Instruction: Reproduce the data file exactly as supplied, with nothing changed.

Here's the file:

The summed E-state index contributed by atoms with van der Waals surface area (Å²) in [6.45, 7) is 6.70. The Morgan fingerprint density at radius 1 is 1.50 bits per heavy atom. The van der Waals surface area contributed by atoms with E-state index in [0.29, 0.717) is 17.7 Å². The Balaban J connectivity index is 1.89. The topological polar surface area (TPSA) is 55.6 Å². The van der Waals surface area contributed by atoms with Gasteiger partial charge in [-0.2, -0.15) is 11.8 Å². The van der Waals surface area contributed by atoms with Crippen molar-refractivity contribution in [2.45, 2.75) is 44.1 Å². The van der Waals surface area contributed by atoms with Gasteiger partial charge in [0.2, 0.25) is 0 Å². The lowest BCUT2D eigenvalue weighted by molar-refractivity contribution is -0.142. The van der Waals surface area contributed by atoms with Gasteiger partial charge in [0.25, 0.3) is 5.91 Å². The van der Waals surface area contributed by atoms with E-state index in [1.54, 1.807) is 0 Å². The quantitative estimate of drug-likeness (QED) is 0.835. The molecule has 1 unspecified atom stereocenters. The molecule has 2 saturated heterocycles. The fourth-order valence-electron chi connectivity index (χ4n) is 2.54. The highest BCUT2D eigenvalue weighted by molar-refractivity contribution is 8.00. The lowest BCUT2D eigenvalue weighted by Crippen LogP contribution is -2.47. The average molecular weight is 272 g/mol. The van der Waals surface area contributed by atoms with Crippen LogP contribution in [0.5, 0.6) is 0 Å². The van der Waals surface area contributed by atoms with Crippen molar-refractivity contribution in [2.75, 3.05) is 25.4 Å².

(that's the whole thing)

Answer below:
The summed E-state index contributed by atoms with van der Waals surface area (Å²) in [6.45, 7) is 6.70. The Morgan fingerprint density at radius 1 is 1.50 bits per heavy atom. The van der Waals surface area contributed by atoms with E-state index in [0.29, 0.717) is 17.7 Å². The Balaban J connectivity index is 1.89. The topological polar surface area (TPSA) is 55.6 Å². The van der Waals surface area contributed by atoms with Gasteiger partial charge in [-0.2, -0.15) is 11.8 Å². The van der Waals surface area contributed by atoms with Crippen molar-refractivity contribution in [2.45, 2.75) is 44.1 Å². The van der Waals surface area contributed by atoms with Gasteiger partial charge in [0.2, 0.25) is 0 Å². The lowest BCUT2D eigenvalue weighted by molar-refractivity contribution is -0.142. The van der Waals surface area contributed by atoms with Gasteiger partial charge in [0.25, 0.3) is 5.91 Å². The van der Waals surface area contributed by atoms with E-state index in [1.54, 1.807) is 0 Å². The quantitative estimate of drug-likeness (QED) is 0.835. The molecule has 1 unspecified atom stereocenters. The molecule has 2 saturated heterocycles. The fourth-order valence-electron chi connectivity index (χ4n) is 2.54. The highest BCUT2D eigenvalue weighted by molar-refractivity contribution is 8.00. The lowest BCUT2D eigenvalue weighted by Crippen LogP contribution is -2.47. The average molecular weight is 272 g/mol. The van der Waals surface area contributed by atoms with Crippen LogP contribution in [0.5, 0.6) is 0 Å². The van der Waals surface area contributed by atoms with Crippen molar-refractivity contribution in [2.75, 3.05) is 25.4 Å².